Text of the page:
Tuesday, July 10, 2012
Synching Your Lesson With Clubfitting
And get better now!
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Fast-forward three weeks. I'm on a vacation relaxing and decide to play a few rounds of golf. So I use rentals, which happen to include the very same Rocketballz driver that the fitting session deemed inferior for my game. Identical shaft and flex. Yet this time, I pounded it far better than I could my current driver. My tee shots went farther and straighter.
Thus, it goes to show that a truly productive clubfitting session needs to be done properly—after you've eliminated wild cards such as a sore, tired body; extreme weather conditions; frustrated mind-set; or a pro who's unfamiliar with your swing or hasn't watched you hit balls for a while.
Start with a fitting session on the range, but validation comes when you hit it on the course. —Paul Loegering, Taylormade-Adidas Golf
Paul Loegering, PGA Tour relations manager for TaylorMade-adidas Golf, fits a lot of Tour pros for clubs. "With today's technology, we adjust clubs on the driving range, and Tour pros can try different shafts in the same driver quickly," he says. "We get that initial validation at the range. But when we walk the course with the pro, we see if we need to make further adjustments. Once the golfer gets to the tee box, our clubfitters see the shot shape. For example, we might set a player up to make sure that he can't hit the ball left, by opening the clubface and putting more weight toward the toe. Then, on the course, he might swing it harder and turn the club over a little bit. I've walked many holes with both the players and their teachers. I'll ask the teacher to show me how he wants the player to swing and I'll set up his clubs to fit it. It justifies what the teacher is trying to do with the player. And that way, the player can trust the clubs, if he has to be more aggressive with his swing."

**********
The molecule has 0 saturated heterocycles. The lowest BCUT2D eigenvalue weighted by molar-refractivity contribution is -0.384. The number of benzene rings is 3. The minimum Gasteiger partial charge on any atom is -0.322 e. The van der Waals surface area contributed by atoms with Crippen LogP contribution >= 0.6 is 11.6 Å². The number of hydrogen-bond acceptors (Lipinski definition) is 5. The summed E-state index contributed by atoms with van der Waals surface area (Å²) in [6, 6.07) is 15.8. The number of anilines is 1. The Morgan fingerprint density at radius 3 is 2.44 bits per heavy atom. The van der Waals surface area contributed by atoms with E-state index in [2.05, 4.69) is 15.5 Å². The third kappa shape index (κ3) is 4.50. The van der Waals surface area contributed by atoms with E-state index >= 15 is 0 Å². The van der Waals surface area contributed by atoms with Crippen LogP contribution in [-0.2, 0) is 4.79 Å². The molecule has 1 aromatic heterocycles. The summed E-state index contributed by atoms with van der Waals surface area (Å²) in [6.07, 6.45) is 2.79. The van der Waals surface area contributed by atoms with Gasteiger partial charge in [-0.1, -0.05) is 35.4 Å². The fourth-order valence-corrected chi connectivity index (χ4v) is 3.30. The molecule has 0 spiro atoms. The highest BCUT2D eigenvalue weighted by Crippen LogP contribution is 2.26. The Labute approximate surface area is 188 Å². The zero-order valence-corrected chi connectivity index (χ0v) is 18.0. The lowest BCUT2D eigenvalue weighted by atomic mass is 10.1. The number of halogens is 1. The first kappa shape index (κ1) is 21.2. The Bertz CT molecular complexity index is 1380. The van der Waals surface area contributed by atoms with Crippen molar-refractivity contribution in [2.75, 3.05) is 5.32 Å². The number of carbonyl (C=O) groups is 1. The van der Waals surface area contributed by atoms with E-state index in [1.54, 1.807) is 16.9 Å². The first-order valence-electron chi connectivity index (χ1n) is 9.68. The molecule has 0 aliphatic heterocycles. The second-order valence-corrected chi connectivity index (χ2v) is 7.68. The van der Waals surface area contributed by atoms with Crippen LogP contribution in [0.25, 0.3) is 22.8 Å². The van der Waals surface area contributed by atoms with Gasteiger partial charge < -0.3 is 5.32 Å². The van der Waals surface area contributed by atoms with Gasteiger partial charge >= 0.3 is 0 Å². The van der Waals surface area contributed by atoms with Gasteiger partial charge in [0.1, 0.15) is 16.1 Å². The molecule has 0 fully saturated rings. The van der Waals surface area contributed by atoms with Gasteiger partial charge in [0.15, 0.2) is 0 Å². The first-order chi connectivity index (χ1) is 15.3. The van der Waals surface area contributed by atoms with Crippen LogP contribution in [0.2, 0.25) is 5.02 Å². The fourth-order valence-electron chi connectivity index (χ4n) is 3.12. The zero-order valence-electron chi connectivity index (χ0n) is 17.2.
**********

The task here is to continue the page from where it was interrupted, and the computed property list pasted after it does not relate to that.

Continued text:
Loegering's advice to amateurs pursuing clubfitting sessions: "Start with a fitting session on the range, but validation comes when you hit it on the course." He believes on-course lessons and fittings will soon be commonplace for amateurs.
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